‘Getting up close and comfy’
As I said at the end of the last blog it has taken 25 years for a new type of monasticism and the Church, specifically but not limited to the UK to start getting up ‘ close and comfy’
A friend of mine recently commented that new monasticism and the Northumbria Community are now an accepted part of the vocabulary of the College where she is training to be a Priest in the Anglican Communion. That said, getting up ‘close and comfy’ has not been limited to the Anglican Communion.
Roy Searle, the current leader and one of the founding members of the Northumbria Community has built bridges and made partnerships between new monasticism and the offspring of both the Reformation and the Radical Reformation Churches. The ongoing acceptance of new monasticism in those churches is reflected in the appointment of Roy as the President of the Baptist Union in 2004/5.
His colleague and my successor in the Community, Trevor Miller, faithfully continues building on the legacy of the ‘Gift of Community’ and Northumbria remains an eclectic mix of folk from every type of Christian background or not.
Ant Grimley, my student and colleague for over 10 years has built a solid relationship between a new type of monasticism and traditional monasticism. Check his work out at www.monos.org.uk This is a realization of a shared vision that a new type of monasticism has to be inextricably connected to traditional monasticism. (Sorry Dietrich…but we know you were a closet traditional monastic!!)
How did a new type of monasticism manage to get up ‘close and comfy’ with the Church?
Have we really developed the kind if relationship that we both need to face the challenges of these uncertain times?
The first real dialog between a new type of monasticism and the church in the UK took place in 1985. I was a relatively young man then, and truly believed that when I presented Bishop David Jenkins with a vision for a ‘secular monasticism’ supported in the Church he would jump at the possibility. The concept was simple. Our small community would live and worship alongside the Churches in the Parish in which we lived , and at the same time be immersed in the local community. We would slowly cultivate the soil to enable us to grow in a new monastic vocation, sharing the fruit of that growth with others who feel that they may share our vocation. Our small community was shocked when the Bishop suggested the ‘desert‘was a better location for this to grow rather than the Church. As a Priest, I could not see how this vocation could grow if it was not fully connected to the Church? To follow the new monastic way meant I would have to leave my ministry in the Church.
Linda and I did move to the ‘desert’ a somewhat secluded rural area in Northumbria. Only one other family was able to join us.
The Archdeacon asked me not to attend the local Anglican Churches, in case people were confused about my status? Fortunately two of my friends were local Vicars, so an unofficial relationship was maintained. Through our regular Easter Workshops our ‘community’ began to grow, even at a distance, and so did our conflict with various Churches. Our Easter Workshops, which were normally a seven day event, were located in Northumbria with the final day taking place on Holy Island. We always tried to work and gain the support of local churches for the workshop.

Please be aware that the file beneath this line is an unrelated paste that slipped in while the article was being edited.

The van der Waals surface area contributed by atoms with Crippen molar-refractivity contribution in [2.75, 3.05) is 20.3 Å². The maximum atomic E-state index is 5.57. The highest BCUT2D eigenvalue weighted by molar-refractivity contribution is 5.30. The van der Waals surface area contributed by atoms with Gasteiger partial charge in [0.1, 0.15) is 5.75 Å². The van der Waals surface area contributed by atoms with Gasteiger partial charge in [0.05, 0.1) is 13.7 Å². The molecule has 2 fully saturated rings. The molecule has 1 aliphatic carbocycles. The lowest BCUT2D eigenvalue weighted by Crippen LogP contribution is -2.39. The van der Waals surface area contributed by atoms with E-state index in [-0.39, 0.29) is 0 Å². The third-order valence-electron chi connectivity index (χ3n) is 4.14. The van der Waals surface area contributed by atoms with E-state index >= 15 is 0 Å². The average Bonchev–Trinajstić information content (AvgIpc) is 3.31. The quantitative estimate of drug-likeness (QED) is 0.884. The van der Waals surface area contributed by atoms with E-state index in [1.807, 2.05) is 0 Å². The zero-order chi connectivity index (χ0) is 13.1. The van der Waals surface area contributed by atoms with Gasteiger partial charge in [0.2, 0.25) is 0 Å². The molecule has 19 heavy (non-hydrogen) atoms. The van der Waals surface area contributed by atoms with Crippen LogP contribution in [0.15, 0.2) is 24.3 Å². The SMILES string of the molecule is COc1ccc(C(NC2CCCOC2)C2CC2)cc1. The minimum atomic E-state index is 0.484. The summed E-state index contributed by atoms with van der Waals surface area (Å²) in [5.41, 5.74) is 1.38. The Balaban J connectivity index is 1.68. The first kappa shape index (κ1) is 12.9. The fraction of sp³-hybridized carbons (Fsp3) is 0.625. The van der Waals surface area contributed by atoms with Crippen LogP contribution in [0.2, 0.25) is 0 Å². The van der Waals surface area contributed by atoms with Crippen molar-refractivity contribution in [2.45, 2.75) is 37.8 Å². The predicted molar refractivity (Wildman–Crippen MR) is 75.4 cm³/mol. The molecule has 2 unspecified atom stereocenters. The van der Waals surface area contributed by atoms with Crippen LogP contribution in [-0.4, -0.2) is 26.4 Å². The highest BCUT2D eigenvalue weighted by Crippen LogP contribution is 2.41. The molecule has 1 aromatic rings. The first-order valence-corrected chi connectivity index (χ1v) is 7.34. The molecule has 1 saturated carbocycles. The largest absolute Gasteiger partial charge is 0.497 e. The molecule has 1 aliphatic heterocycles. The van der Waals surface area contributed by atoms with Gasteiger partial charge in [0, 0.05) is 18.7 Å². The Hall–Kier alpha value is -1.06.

In one town, we arrived at the Church who had agreed to host us, to be told by the Vicar that the Bishop had cancelled our meeting. Looking at the 60 or so people standing behind me, I informed the Vicar a booking had been made and paid for and walked passed him into the Church.
At another workshop, one of our communities had set up a meeting with all the Church leaders in a particular town. Terry, had worked hard to do this, she had spent time meeting with people privately or talking to folk on the phone. I was asked to speak at the meeting, and I shared some new monasticism themes. One of the Independent Church leaders stood up and declared me ‘psychologically unstable’ and off he went. Most of the other leaders joined him with the exception of two catholic Priests. They said we could use their Parish to host our workshop and said they could handle the occasional nutter! It became our most creative workshop, whose themes would prepare us to embody new monasticism into a much wider community. Throughout these years of conflict with various Churches we were supported by communities from traditional monasticism: The Society of St. Francis at Alnmouth and the Community of the Transfiguration. Br Jonathan, Br Colin Wilfred, Br Ramon and Br Roland taught us the meaning of ‘constructive subversion’ in the Church.
When the Northumbria Community was founded in 1992, and we moved to our first Mother House, we had already won the trust of the local Churches. Bishop Alec of Newcastle visited Linda and I and apologized for our mistreatment by the Anglican Church. We were deeply moved by his humility and sincerity, and we accepted his invitation to have my Licence restored so I could minister as a Priest in our Community and in his Diocese. He also gave permission for the Eucharist to be celebrated in our Community Chapel by Anglican Clergy. This permission was given officially and unofficially by nearly every other expression of the One Holy Catholic Church.
The Mother House gave many more people an exposure to a new type of monasticism. They in turn, shared their experiences in their Church Communities, and the whole thing snowballed. The number of individuals and communities who have been influenced by Émigré: a new type of monasticism are too numerous to count nor is it possible to evaluate their very own distinctive contribution to Church and Society.
So, without doubt, new monasticism has got up ‘close and comfy’ with the Church in the UK…but are we in a beneficial relationship? We can get round to that next time when we check out ‘constructive monastic subversion.’